Scottish BAFTA winner and now Oscar long-list nominated animator Will Anderson then introduced his film "The Making of Longbird", a graduation project from Edinburgh College of Art which was a highlight of the evening. Look out for the Longbird, funny, clever. Very entertaining. Low Miffs front man, Leo Condi and a three piece band finished off an eclectic evening with some songs by Bertold Brecht and Jacques Brel and we finally got to see the Flying Scotsman sculpture/ smoke machine high up on the wall in action. Bit jealous of Edinburgh getting these Neu! Reekie! evenings on a monthly basis and I'll look out for the next Glasgow one now.

Thursday 15 November 2012

Sonica, Glasgow 2012

Review of events I've been to this week in Sonica 2012, Glasgow

The inaugural Sonica festival is running in Glasgow from 8th-18th of November across various venues, produced by Cryptic. Subtitled "sonic art for the visually minded" it tries to provide an opportunity to showcase work from Glasgow and across the world which doesn't normally fit easily onto a gallery wall. Now, I have always had a leaning towards music which resembles vacuum cleaners in dust cans falling down a lift shaft, so I was hoping to find lots to intrigue and entertain me in Sonica.

The programme is imaginative and varied. Some of it is aimed specifically at children (such as Sonic Dreams). Others have a seemingly childish simplicity that would appeal to anyone, such as Kathy Hinde's kinetic sculpture, Piano Migrations, in the foyer of the Scottish Music Centre. It is a hypnotic sight as wee birds projected onto the strings of an up-ended piano cause motors to twitch and pluck the strings as the birds tweet about its workings, like a John Cage work brought to life.

Piano Migrations
Over at the Traway a more dramatic kinetic sculpture is on show from Korean artist Mookyoung Shin. Our Contemporaries is in a darkened room where dozens of perspex hands rest on desks. As each hand is illuminated in turn the impatient fingers drum on the desk with a repetitive tapping. It is a sight worth seeing, but hearing it is part of the whole dreamy atmosphere too that slowly builds. I was there with my kids, who felt it was like the drumming that The Master used in hypnotising the human race in an episode of Doctor Who. Very impressive in scale and execution.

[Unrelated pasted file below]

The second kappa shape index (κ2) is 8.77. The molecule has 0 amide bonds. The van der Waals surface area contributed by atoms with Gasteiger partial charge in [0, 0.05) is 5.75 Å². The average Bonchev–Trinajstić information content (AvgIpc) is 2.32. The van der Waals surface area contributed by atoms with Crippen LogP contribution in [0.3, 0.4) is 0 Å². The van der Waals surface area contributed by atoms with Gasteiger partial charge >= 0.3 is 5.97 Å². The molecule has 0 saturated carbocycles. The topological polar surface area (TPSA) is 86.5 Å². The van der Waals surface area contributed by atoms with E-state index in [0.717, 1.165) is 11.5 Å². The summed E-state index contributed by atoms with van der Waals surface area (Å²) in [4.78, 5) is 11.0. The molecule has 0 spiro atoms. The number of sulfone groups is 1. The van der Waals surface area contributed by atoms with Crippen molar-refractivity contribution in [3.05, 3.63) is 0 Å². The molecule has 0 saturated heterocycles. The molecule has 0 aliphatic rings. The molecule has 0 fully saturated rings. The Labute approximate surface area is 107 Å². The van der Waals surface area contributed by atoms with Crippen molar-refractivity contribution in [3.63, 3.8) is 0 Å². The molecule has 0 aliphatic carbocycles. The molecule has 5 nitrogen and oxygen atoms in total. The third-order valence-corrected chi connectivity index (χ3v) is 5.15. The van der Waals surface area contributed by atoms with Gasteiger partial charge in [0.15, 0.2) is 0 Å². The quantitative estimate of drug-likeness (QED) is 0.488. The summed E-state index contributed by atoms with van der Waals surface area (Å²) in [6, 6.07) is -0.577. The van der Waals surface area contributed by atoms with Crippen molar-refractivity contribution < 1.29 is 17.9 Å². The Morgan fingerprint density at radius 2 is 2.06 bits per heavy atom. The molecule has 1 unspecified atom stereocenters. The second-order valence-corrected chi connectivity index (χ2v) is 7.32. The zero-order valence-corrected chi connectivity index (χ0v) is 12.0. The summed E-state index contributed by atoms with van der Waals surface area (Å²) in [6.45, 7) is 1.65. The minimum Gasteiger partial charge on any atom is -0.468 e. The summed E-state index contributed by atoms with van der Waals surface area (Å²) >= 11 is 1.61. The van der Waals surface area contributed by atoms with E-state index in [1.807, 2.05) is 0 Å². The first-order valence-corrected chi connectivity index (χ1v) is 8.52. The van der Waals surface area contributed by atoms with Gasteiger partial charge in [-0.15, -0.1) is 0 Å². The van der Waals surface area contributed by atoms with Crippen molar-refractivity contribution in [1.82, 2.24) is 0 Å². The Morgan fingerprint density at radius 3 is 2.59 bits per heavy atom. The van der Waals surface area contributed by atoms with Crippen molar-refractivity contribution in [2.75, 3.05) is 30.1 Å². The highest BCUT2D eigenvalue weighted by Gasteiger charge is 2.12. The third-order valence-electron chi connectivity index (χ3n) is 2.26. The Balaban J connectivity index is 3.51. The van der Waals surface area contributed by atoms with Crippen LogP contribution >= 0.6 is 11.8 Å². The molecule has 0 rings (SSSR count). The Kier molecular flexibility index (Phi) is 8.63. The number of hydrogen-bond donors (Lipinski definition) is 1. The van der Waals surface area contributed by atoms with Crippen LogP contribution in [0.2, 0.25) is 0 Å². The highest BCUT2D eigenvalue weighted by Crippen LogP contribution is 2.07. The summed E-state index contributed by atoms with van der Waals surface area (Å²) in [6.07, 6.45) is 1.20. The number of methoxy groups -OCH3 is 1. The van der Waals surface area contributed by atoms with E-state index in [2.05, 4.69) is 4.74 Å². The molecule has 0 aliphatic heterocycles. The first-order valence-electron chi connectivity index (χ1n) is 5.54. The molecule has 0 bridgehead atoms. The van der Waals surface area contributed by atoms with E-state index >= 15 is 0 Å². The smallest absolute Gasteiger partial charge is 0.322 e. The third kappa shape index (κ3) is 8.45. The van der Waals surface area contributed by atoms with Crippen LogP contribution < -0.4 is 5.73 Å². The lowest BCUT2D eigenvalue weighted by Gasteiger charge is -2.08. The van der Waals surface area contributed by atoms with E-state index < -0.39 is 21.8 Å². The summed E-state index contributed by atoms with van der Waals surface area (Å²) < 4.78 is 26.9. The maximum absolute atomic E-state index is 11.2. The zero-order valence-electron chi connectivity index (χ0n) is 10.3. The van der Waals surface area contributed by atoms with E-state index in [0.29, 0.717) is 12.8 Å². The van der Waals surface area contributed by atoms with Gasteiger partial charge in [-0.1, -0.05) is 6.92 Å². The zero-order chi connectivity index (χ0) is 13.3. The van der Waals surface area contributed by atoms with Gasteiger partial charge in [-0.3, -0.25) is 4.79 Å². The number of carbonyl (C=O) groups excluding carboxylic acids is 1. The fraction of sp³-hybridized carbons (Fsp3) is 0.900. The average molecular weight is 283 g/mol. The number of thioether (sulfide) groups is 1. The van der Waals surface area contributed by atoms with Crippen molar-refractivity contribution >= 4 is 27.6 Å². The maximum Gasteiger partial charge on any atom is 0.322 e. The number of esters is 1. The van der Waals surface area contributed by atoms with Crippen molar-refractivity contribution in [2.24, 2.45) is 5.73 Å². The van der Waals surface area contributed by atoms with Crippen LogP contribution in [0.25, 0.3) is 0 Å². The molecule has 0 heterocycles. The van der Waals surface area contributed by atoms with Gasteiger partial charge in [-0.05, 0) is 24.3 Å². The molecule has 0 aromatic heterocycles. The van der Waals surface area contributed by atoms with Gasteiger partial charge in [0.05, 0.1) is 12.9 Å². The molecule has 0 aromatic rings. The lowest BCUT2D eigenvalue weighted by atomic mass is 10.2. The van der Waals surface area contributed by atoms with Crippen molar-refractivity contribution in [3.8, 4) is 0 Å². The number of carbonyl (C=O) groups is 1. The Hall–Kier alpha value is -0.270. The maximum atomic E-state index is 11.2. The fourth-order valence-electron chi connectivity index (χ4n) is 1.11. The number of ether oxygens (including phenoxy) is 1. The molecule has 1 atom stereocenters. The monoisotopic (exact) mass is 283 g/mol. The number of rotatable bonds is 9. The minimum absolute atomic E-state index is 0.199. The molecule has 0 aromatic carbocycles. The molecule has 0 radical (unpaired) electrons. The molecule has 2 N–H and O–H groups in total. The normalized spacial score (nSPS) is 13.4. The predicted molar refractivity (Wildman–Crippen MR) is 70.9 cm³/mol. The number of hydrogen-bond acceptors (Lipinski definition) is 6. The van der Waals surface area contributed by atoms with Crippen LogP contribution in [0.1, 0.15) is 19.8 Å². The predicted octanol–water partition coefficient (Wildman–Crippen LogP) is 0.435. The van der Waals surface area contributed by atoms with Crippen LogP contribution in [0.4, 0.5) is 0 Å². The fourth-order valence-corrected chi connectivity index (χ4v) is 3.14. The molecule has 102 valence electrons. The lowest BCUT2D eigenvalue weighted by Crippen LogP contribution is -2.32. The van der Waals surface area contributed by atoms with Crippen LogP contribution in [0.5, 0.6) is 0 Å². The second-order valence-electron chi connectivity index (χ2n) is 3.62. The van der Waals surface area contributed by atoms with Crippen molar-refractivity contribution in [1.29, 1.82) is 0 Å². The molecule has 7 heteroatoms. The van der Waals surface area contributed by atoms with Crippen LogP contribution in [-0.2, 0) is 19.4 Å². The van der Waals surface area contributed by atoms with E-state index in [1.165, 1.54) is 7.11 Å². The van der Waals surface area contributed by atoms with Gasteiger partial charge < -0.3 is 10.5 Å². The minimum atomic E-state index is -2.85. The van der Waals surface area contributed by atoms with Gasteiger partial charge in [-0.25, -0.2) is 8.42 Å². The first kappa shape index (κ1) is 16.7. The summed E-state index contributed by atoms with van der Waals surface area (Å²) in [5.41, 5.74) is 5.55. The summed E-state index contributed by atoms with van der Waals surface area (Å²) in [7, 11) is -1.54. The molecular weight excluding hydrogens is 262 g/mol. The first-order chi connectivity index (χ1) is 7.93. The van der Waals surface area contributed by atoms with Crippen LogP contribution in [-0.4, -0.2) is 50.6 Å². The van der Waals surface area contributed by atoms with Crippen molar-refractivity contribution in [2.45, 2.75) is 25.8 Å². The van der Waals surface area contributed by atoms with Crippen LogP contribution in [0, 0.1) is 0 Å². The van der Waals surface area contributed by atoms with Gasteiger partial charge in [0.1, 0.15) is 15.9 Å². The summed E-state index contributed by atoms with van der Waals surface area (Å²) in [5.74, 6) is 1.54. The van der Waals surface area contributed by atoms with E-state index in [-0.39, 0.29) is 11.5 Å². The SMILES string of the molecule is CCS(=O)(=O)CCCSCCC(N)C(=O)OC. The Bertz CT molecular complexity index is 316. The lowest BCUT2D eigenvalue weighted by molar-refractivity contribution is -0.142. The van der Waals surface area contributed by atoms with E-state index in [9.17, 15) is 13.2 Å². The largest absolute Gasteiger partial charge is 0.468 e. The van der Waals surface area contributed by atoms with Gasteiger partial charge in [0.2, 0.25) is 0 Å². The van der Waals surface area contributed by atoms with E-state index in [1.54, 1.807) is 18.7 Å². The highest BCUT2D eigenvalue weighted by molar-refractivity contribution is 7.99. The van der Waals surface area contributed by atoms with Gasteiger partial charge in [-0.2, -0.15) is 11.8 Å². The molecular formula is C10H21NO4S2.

Our Contemporaries
More was on show over at the CCA. Luke Fowler worked with Jean-Luc Guionnet's to produce his film All Divided Selves about RD Laing and is a current Turner Prize nominee. I won't be able to see the film they've made together for Sonica, which is on this Friday night. However I was able to go and see Pilgrimage from Scattered Points, about Cornelius Cardew's Scratch Orchestra on at the CCA throughout the festival. The "musicians" and composers on film are all so very earnest and sincere in their enterprises, whether dropping marbles onto a drum skin, scraping rocks across the floor or in the final sequence debating whether their self-expression in this music is enough to express their political ideas of the world. I like their earnestness.
Extended Play
Upstairs at the CCA is the fantastically atmospheric and thought provoking Extended Play by Janeck Schaefer. Three groups of old-fashioned record players in a darkened room with red spotlights play separately the violin, cello and piano parts of a piece of music taken from a Polish folk song. As you walk around them you cause the record players to slow and stop, constantly changing the music. The blurb describes it as "a triptych for the child survivors of war and conflict" and started from the idea of 'Jodoform', music played by the BBC during WW2 to pass messages to the Polish Underground. It does make you ponder as you wander, reflect, think about the effect you have on the room. I liked it a lot.

Along the corridor from it is another outing for Aidan Moffat and FOUND's "sound installation" #UNRAVEL, more stripped down than when I last saw it at Glasgow International 2012, but the idea is the same. You pick singles from someone's collection and unpick the story of their life from the monologues they trigger off. With the headphones on this time, rather than standing back in awe at the mechanical instruments as I did last time, I was more able to take in the stories being told.